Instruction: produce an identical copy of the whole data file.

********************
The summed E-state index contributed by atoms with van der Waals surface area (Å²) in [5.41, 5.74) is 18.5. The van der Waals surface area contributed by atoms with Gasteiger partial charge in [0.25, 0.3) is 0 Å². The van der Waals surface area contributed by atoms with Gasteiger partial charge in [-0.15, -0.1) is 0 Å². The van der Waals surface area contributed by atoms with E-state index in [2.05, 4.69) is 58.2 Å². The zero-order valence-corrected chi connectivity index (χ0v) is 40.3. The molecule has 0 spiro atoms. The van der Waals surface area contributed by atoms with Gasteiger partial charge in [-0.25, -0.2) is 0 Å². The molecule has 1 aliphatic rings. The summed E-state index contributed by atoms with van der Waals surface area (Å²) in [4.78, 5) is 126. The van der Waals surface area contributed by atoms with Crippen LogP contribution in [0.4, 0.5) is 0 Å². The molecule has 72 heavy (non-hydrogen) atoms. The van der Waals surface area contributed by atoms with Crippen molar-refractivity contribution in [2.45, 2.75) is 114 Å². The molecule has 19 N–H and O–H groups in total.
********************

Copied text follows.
The summed E-state index contributed by atoms with van der Waals surface area (Å²) in [5.41, 5.74) is 18.5. The van der Waals surface area contributed by atoms with Gasteiger partial charge in [0.25, 0.3) is 0 Å². The van der Waals surface area contributed by atoms with Gasteiger partial charge in [-0.15, -0.1) is 0 Å². The van der Waals surface area contributed by atoms with E-state index in [2.05, 4.69) is 58.2 Å². The zero-order valence-corrected chi connectivity index (χ0v) is 40.3. The molecule has 0 spiro atoms. The van der Waals surface area contributed by atoms with Gasteiger partial charge in [-0.25, -0.2) is 0 Å². The molecule has 1 aliphatic rings. The summed E-state index contributed by atoms with van der Waals surface area (Å²) in [4.78, 5) is 126. The van der Waals surface area contributed by atoms with Crippen LogP contribution in [0.4, 0.5) is 0 Å². The molecule has 72 heavy (non-hydrogen) atoms. The van der Waals surface area contributed by atoms with Crippen molar-refractivity contribution in [2.45, 2.75) is 114 Å². The molecule has 19 N–H and O–H groups in total.